23 days of Toronto Raptors history: Making the Eastern Conference Finals

Toronto Raptors - Bismack Biyombo (Steve Russell/Toronto Star via Getty Images)
Toronto Raptors - Bismack Biyombo (Steve Russell/Toronto Star via Getty Images) /

We continue our “23 days of Toronto Raptors history” by remembering the Raptors’ 2016 playoff victory against the Miami Heat, earning the franchise’s first Eastern Conference Finals appearance.

The Toronto Raptors just won game seven against the Indiana Pacers. Typically a team would be filled with excitement and euphoria but it didn’t feel that way for the Raptors.

Toronto escaped. The number two seed in the Eastern Conference needed seven games to knock off the lowly Pacers. Despite the win, the whispers of playoff failures didn’t go away.

Up next was the Miami Heat. Led by Goran Dragic and Dwyane Wade, Miami had a cast of hard-nosed veterans who excelled at grinding games out. They had a top-10 defense, played at one of the slowest paces in the league, and had a starting five with an average age above 30.

Unfortunately, they were missing their best player Chris Bosh. Bosh was sidelined with a heart condition which would eventually cost him his career.

Miami was the less talented team. But playoff experience and veteran leadership do count for something, and they had it in spades.

After a battle to get out of the first round, following two first-round exits, the pressure seemed to be mounting on Toronto. The term “choke” wasn’t quite being shouted yet, but it was being whispered.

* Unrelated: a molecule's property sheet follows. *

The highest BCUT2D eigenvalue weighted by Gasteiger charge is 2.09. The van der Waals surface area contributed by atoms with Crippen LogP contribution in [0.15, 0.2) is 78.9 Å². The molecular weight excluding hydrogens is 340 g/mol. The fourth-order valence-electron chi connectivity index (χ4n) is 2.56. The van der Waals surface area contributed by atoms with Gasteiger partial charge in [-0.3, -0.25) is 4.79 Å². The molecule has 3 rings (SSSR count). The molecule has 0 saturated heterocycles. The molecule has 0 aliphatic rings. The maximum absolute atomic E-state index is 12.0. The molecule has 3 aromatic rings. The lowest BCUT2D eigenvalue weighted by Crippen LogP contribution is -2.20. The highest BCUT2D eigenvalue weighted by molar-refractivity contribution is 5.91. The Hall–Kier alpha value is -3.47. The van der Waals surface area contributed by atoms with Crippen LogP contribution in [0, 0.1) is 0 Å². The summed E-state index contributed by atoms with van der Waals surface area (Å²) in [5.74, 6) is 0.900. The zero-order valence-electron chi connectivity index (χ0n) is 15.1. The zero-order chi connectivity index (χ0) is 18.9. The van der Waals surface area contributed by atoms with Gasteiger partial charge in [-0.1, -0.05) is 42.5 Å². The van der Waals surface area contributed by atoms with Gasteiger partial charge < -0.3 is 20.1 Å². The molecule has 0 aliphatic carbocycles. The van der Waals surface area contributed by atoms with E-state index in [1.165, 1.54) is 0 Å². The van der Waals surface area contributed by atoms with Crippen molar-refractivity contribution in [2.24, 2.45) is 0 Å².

With a less talented team, Miami made this series a slug-fest. Playoff series are typically played at a slower pace, but watching this series felt like watching syrup being poured in January.

The fastest team in the NBA last season was the New Orleans Pelicans at 103 possessions per game. The slowest was the Sacramento Kings at 97 possessions per game. This series, however,  was placed at a pace of 88 possessions per game.

The series teetered back-and-forth. Miami won game one. Toronto took games two and three. Miami recovered with a game four win.

Game five, in Toronto, the Raptors came out firing. A ten point first quarter lead allowed them to keep control throughout the game. Eventually they won by eight. With their backs against the wall, Miami would win game six, setting up a final winner-take-all game seven.

Toronto had the opportunity to advance to the Eastern Conference Finals for the first time in franchise history with a win. A loss would only continue to feed into the “choking” narrative. It all depended on one game.

The first quarter was close. Toronto went up one. The second quarter was more of the same, and at halftime, the Raptors led by six. They continued to apply pressure in the third, increasing the lead just by two more. Heading into the fourth Toronto had a respectable, but not comfortable, eight point lead.

The floodgates opened in the fourth. The Raptors outscored the Heat 30-11 in the fourth quarter on their way to winning the game by 27.

For the first time in franchise history, Toronto had advanced past the second round. The choking narrative was dead (for now) and the team had finally lived up to expectations. Next was the Cleveland Cavaliers in a series most knew would be an up-hill battle.

Next. Ten best trades in Raptors history. dark

Checkout day 22 of our “23 days of Raptors history” tomorrow when we remember last season’s disappointing sweep at the hand of the Cavaliers.